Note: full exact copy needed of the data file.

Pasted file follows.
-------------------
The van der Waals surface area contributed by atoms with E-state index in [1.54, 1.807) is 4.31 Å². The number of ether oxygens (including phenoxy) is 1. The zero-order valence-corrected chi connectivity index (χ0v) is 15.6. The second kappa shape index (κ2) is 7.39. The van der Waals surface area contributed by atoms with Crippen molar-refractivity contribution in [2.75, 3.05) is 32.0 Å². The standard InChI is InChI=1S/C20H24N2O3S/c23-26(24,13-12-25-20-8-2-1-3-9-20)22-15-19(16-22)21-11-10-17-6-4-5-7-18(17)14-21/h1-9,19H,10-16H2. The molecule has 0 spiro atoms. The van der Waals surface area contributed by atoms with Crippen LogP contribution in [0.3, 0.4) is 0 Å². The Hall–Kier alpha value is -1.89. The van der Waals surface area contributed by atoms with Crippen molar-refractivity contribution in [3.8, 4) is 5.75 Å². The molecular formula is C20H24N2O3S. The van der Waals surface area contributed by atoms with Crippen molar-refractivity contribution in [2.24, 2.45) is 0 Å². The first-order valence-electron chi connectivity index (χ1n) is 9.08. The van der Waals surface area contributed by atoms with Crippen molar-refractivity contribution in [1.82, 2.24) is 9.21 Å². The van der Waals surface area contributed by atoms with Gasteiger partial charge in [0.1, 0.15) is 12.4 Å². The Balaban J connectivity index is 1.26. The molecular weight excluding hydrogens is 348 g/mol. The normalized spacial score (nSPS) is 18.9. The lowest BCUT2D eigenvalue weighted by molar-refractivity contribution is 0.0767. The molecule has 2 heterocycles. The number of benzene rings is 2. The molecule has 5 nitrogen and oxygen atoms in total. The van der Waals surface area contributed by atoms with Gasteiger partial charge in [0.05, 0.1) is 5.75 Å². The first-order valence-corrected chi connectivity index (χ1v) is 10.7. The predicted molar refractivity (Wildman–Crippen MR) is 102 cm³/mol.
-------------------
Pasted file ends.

The van der Waals surface area contributed by atoms with E-state index in [1.54, 1.807) is 4.31 Å². The number of ether oxygens (including phenoxy) is 1. The zero-order valence-corrected chi connectivity index (χ0v) is 15.6. The second kappa shape index (κ2) is 7.39. The van der Waals surface area contributed by atoms with Crippen molar-refractivity contribution in [2.75, 3.05) is 32.0 Å². The standard InChI is InChI=1S/C20H24N2O3S/c23-26(24,13-12-25-20-8-2-1-3-9-20)22-15-19(16-22)21-11-10-17-6-4-5-7-18(17)14-21/h1-9,19H,10-16H2. The molecule has 0 spiro atoms. The van der Waals surface area contributed by atoms with Crippen LogP contribution in [0.3, 0.4) is 0 Å². The Hall–Kier alpha value is -1.89. The van der Waals surface area contributed by atoms with Crippen molar-refractivity contribution in [3.8, 4) is 5.75 Å². The molecular formula is C20H24N2O3S. The van der Waals surface area contributed by atoms with Crippen molar-refractivity contribution in [2.24, 2.45) is 0 Å². The first-order valence-electron chi connectivity index (χ1n) is 9.08. The van der Waals surface area contributed by atoms with Crippen molar-refractivity contribution in [1.82, 2.24) is 9.21 Å². The van der Waals surface area contributed by atoms with Gasteiger partial charge in [0.1, 0.15) is 12.4 Å². The Balaban J connectivity index is 1.26. The molecular weight excluding hydrogens is 348 g/mol. The normalized spacial score (nSPS) is 18.9. The lowest BCUT2D eigenvalue weighted by molar-refractivity contribution is 0.0767. The molecule has 2 heterocycles. The number of benzene rings is 2. The molecule has 5 nitrogen and oxygen atoms in total. The van der Waals surface area contributed by atoms with Gasteiger partial charge in [0.05, 0.1) is 5.75 Å². The first-order valence-corrected chi connectivity index (χ1v) is 10.7. The predicted molar refractivity (Wildman–Crippen MR) is 102 cm³/mol.